mystery biplane

I tried a number of searches with absolutely no luck. I remember a few that looked sort of similar without that smooth aerodynamic nose and body. I did try at least.

If this helps, the individual standing before the plane is believed to be of French origin or descent.

  • $\begingroup$ Interesting. It doesn't look like it's a fighter, as there's no armament visible, although it could be something in development. As a two-bay biplane with an inline engine, it's at least a little unusual. $\endgroup$
    – egid
    Apr 16, 2015 at 19:29
  • $\begingroup$ Sturtevant made aircraft with similar features (ivanpwheaton.blogspot.com/2012/02/…) although I don't see an exact match for this aircraft yet. $\endgroup$
    – David K
    Apr 22, 2015 at 20:49
  • $\begingroup$ My first guess would be an early Curtiss model. $\endgroup$
    – DeltaLima
    May 22, 2015 at 6:44
  • $\begingroup$ The Halberstadt family, predecessor of the Albatros has also some similarities. $\endgroup$
    – mins
    Feb 19, 2016 at 10:47

2 Answers 2


It isn't German or even European, not with an OX-5 engine on the front - unfortunately there were hundreds of similar designs in the post-ww1 period, however the fact that it has a two bay wing and the struts are wire braced instead of having a diagonal narrows it down, and lo and behold, the Pitcairn PA-3 Orowing appears to be a match.

  • 1
    $\begingroup$ This does not provide an answer to the question. To critique or request clarification from an author, leave a comment below their post - you can always comment on your own posts, and once you have sufficient reputation you will be able to comment on any post. - From Review $\endgroup$
    – mins
    Feb 19, 2016 at 9:38
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    $\begingroup$ @mins Yes, it does. It doesn't get much clearer than "the Pitcairn PA-3 Orowing appears to be a match." $\endgroup$
    – Dan Hulme
    Feb 19, 2016 at 10:25
  • $\begingroup$ Mike and @DanHulme: I agree, it's a valid answer. My bad, sorry for that. +1. $\endgroup$
    – mins
    Feb 29, 2016 at 7:36

Two makes that immediately came to mind on seeing the picture were Pfalz and Albatross. Most "Albatri" had trapezoidal wings instead of square, though, and most Pfalz D.IIIs which would have had the aerodynamic shape were known for a much larger engine protrusion from the top of the fuselage (and a much lower top wing).

I'm not sure about the French origin of the plane; French (and British) biplanes of the era typically used radial engines, with the Se.5 being a notable exception (and the SE5 wasn't nearly so aerodynamic-looking).

My best guess is, maybe, a DFW C.V:

enter image description here

These were WWI reconnaissance aircraft that came in several different engine configurations as the war progressed. Austria's Aviatik firm made some of these as the C.VI, as well as some very similar designs like the C.1, C.II and C.III. Here's a picture of the C.III; body is similar but the lower wing is shorter:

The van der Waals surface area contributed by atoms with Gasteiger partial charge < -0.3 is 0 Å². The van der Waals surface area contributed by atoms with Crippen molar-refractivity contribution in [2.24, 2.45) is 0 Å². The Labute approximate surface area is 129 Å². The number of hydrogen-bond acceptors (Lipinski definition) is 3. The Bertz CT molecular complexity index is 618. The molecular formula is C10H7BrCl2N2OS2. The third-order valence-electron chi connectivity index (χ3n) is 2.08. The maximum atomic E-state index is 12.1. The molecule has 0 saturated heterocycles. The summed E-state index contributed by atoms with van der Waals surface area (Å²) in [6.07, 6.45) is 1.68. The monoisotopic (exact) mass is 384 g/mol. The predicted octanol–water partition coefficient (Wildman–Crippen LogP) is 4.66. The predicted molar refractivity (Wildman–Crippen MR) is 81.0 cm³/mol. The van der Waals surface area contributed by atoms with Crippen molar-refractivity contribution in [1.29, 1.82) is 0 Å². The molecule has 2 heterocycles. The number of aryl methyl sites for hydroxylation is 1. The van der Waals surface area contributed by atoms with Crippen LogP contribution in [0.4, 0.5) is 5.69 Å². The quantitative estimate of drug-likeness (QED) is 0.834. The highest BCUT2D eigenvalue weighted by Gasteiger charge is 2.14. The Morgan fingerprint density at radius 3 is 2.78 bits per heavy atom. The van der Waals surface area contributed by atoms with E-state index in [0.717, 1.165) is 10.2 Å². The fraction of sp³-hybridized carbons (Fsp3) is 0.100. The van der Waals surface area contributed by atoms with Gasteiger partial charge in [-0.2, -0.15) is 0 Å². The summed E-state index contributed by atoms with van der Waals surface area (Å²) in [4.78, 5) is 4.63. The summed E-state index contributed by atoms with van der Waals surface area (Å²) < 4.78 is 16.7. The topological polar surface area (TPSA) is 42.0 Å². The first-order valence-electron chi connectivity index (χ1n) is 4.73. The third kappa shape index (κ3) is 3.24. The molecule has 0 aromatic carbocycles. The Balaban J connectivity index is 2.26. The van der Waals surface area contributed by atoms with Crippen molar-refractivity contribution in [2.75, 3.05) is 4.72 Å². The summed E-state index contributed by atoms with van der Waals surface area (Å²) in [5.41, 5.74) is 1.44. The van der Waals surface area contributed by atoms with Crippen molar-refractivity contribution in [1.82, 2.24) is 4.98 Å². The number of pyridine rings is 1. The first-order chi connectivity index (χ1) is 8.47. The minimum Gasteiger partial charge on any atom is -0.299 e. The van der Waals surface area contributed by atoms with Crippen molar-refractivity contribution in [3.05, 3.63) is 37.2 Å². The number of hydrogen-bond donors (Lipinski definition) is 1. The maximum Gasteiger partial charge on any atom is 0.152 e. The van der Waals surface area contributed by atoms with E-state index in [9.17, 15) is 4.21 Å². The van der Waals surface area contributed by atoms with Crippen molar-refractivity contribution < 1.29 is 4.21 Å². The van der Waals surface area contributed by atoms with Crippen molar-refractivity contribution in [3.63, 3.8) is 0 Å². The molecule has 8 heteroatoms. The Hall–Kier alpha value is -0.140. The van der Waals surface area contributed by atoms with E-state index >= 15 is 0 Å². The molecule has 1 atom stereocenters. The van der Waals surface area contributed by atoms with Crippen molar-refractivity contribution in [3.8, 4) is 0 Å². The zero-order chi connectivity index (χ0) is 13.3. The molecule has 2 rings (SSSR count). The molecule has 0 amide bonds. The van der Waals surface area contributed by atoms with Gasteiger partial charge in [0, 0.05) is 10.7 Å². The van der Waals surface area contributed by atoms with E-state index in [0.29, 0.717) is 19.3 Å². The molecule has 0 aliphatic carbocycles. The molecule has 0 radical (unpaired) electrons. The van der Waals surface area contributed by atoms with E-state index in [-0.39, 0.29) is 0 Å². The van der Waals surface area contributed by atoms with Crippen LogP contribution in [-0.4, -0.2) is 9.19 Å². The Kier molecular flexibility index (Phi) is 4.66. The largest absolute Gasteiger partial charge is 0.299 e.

The radiator in front of the top wing on the C.V is a little larger here than in your picture, but it's possible, even probable, that the radiator configuration also varied (could be as simple as a 90* rotation). Wing shape and strut configuration are very similar. Your picture may have been a "war prize" delivered to the French after the Armistice, and de-militarized (disarmed, markings removed) for civilian use.

Here's another C.V that looks a little more like yours but without the nose cone, but this makes it look like a much bigger plane than is depicted in your shot:

enter image description here

  • 1
    $\begingroup$ There is no cutout of the top wing above the cockpit. $\endgroup$
    – user7241
    May 21, 2015 at 21:35
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    $\begingroup$ The amount of cutout varies from picture to picture; these planes weren't built fully assembly-line style like modern fighters. Engines, props, even tail configurations varied significantly between batches or between factories making them, especially toward the end of the war when the Germans were low on supplies and were piecing planes together more or less from spare parts. $\endgroup$
    – KeithS
    May 22, 2015 at 15:17
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    $\begingroup$ KeithS, I have accepted your answer because it's at least interesting and useful but I have a competing claim to the identity of this mystery plane from elsewhere: Pitcairn PA-3 Orowing. What do you have to say about it? $\endgroup$ Jun 2, 2015 at 21:01
  • $\begingroup$ In the right engine configuration, sure. The wings definitely match; I haven't seen a PA-3 with a cutout. However I've only seen one other picture with the engine shown in yours, and that one didn't have a nose cone on the prop: aerofiles.com/pit-pa3.jpg It would be nice if there were at least one other shot from a different angle, allowing us a look at the fuselage and tail; that would really pin it down. $\endgroup$
    – KeithS
    Jun 3, 2015 at 14:30
  • $\begingroup$ There's also the matter of the pushrod that connects the upper and lower aileron in this picture aerofiles.com/pit-pa3.jpg. That is not present in the aircraft that is being identified in this question. !http://imgur.com/8JRGoCV $\endgroup$ Jun 3, 2015 at 18:36

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